Naming Liberty Ships
by John Delach
During the first two years of World War II Great Britain lost so many cargo ships that this island nation was forced to recognize a dreadful possibility; she would be starved out of the war unless she quickly acquired replacement ships. New ships had to be constructed rapidly, be simple to operate by the rawest of crews and be easily replaced. Only America had the resources to build them and the Roosevelt administration, in its “short of war” policy, consented. The Maritime Administration, Marad, adopted the British design, but modified and standardized it to produce a new freighter, officially the EC2-S-C1, but better known as “Liberty Ship.”
The first liberty, Patrick Henry, was laid down on April 30, 1941, launched on September 27th and finished on December 30th. FDR personally christened this ship one of fourteen launched that day. Patrick Henry took 150 days to fabricate from first steel to launch with a total building time of 244 days. Building time dropped dramatically to an average of 42 days as prefabricating techniques improved and, one ship, Robert E. Peary, went from first steel to launch in 4 days, 15 ½ hours.
In all 2,711 Liberty Ships were built in 18 shipyards. Almost all U.S. Flag Liberties were named after dead Americans. The famous included Presidents: Washington, Jefferson, Lincoln and Teddy Roosevelt but also James Buchanan and even Jefferson Davis. John Hancock was among signers of the Declaration of Independence so honored, but so were the less notable; William Hooper, Francis Lewis, Josiah Bartlett and Button Gwinnett.
Other patriots abound; Thaddeus Kosciuszko, Nathan Hale, Betsey Ross, Samuel Adams, Israel Putnam, John Paul Jones, Molly Pitcher, Alexander Hamilton, Thomas Paine and Paul Revere. Names familiar from our Civil War; Julia Ward Howe, Matthew B. Brady, Nathan Bedford Forrest, Fredrick Douglass, Joshua Chamberlain, Barbara Frietchie, George A. Custer, Harriet Tubman, Jubal Early, Stephen A. Douglas, Winfield Scott, Harriet Beecher Stowe, James Longstreet and Philip H. Sheridan. (Alas, SS John W. Brown didn’t bear the fiery abolitionist’s name; John W. was an early 20th Century labor leader.)
Men and women adventurers and explorers included Davy Crockett, Wyatt Earp, Ponce De Leon, James (Wild Bill) Hickok, Amelia Earhart, Geronimo, Daniel Boone, Annie Oakley, Amerigo Vespucci, Kit Carson, Pocahontas, William F. (Buffalo Bill) Cody, Meriwether Lewis and William Clark.
Those of letters were represented; Mary Austin, Charles Carroll, Edgar Allen Poe, F. Scott Fitzgerald, Jack London, Anne Hutchinson, Zane Grey, Washington Irving, Mark Twain, Thomas Wolfe, Emma Lazarus, Herman Melville, Walt Whitman, Ring Lardner, Joyce Kilmer, Ralph Waldo Emerson and William Cullen Bryant.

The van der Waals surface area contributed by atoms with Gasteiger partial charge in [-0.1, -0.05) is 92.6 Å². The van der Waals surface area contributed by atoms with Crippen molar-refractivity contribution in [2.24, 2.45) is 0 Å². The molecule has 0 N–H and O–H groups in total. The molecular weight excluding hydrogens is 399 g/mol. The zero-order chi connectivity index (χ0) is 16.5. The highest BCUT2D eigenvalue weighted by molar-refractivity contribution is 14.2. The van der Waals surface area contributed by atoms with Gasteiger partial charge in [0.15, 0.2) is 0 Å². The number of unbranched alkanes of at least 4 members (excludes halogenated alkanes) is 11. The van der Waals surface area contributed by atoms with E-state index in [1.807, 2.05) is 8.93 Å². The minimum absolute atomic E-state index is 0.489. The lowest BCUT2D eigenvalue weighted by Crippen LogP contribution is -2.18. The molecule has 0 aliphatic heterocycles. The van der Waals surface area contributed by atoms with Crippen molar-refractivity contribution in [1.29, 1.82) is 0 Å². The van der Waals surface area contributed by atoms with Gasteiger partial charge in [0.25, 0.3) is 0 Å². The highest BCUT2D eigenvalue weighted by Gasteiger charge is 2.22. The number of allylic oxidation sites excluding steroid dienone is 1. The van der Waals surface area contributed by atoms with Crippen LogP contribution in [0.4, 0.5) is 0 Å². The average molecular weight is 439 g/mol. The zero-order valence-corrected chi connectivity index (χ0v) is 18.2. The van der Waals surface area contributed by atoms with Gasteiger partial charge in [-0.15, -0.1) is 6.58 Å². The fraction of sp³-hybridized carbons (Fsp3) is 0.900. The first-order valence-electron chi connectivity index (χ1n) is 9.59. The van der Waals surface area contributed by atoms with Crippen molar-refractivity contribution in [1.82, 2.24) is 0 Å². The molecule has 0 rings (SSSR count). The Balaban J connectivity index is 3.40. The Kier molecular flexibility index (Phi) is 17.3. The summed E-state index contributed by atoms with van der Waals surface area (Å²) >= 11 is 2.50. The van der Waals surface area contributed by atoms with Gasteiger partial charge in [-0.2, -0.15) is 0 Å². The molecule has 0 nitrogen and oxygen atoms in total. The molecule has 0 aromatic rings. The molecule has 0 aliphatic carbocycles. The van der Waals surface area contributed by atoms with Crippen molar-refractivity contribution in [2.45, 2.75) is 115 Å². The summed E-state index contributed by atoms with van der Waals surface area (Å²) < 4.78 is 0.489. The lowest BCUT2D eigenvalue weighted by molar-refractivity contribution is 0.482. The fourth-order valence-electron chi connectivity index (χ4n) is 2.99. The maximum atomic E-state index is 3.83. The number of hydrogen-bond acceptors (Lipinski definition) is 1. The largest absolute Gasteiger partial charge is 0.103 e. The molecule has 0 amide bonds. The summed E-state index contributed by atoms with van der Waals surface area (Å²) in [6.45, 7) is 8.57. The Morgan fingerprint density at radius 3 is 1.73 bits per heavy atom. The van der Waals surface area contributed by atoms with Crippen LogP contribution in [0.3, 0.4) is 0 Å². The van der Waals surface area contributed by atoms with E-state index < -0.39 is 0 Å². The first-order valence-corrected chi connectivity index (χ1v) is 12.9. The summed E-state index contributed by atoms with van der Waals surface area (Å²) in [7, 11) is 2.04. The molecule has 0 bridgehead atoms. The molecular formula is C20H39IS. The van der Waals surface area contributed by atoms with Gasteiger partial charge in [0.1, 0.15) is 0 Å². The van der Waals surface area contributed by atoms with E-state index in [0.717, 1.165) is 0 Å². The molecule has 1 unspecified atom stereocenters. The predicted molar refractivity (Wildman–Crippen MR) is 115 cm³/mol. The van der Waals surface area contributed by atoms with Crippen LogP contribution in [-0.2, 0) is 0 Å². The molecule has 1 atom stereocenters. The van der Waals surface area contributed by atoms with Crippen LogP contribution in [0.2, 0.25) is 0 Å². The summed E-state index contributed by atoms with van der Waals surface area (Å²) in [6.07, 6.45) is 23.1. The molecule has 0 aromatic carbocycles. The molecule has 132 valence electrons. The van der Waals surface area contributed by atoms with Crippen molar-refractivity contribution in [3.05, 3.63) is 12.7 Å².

Song, dance, stage and sports; Abner Doubleday, P.T. Barnum, John L. Sullivan, Edwin Booth, Lou Gehrig, John Philip Sousa, Carol Lombard, Will Rogers, John Ringling, George M. Cohan, Christy Matteson, George Gershwin, Knute Rockne and George Gipp.
Inventors, industrialists, household names; Alexander Graham Bell, George Eastman, Samuel Colt, Richard Gatling, James Bowie, Edison, Morse, Robert Fulton, George Pullman, R.J. Reynolds, W. R. Grace, Goodyear, DuPont, John Deere, Glenn Curtiss and Wilbur Wright.
Architects, engineers, doctors, scientists, jurists; Mayo Brothers, George Washington Carver, Sanford White, George Goethals, Johns Hopkins and Booker T. Washington. Publishers, attorneys and politicians: Adolph S. Ochs, Edward Everett, Wendell Wilkie, Horace Greeley, Clarence Darrow, William Gorgas, John Marshall, James G. Blaine and Louis Brandeis.
Names local to New York; Al Smith, Samuel J. Tilden, Franklin K. Lane, C.W. Post, Floyd Bennett, William Floyd, Jacob Riis, and Peter Cooper.
The forgettable and forgotten; Uriah Rose (Arkansas politician founded the Rose Law Firm: see Hillary R. Clinton), Billy Sunday (evangelist), Sun Yat Sen (first president of the Rep. of China), Nachman Syrkin (Zionist), Andreas Honcharenko (no record found except her ship), Virginia Dare (first white person born in America), Albino Perez (Mexican politician, governor of New Mexico, assassinated one month in office), Archibald Mansfield (Reverend Mansfield led Seaman’s Church Institute), Sewell Seam (Appalachian coal mining developer), Hinton Helper (North Carolina, opposed slavery for curious reasons before the war; a white supremacist after the war.)
These and other names of ships can be explained by a fund raising provision that any group that raised two million dollars in war bonds could nominate a name for a ship.
Far more Liberty Ships survived the war than had been anticipated as the tide for the Battle of the Atlantic turned in favor of the Allies by the later part of 1943. After V.J. Day, almost 1,000 U.S. Flag Liberties, declared surplus, became the backbone of international merchant fleets replacing the ships they lost during the war. They remained a mainstay well into the 1960s until the container ship revolution finally sent them to the breakers. There they where joined by their U.S. Flag sisters who had spent almost all of the years after the war resting and rusting tied up side-by-side in reserve fleets located in American bays and rivers. Deemed old and obsolete, they too were towed to scrap yards.
But two survived to carry on, the aforementioned, John W. Brown, based in Baltimore (named for the labor leader) and the Jeremiah O’Brien based in San Francisco. The O’Brien carries the name of a native of Maine who commanded the sloop, Unity that captured the HMS Margaretta at the Battle of Machias, ME, the first naval battle of the Revolutionary War. Both Liberties remain operational and make several short voyages in protected bays each season. May they live long and prosper.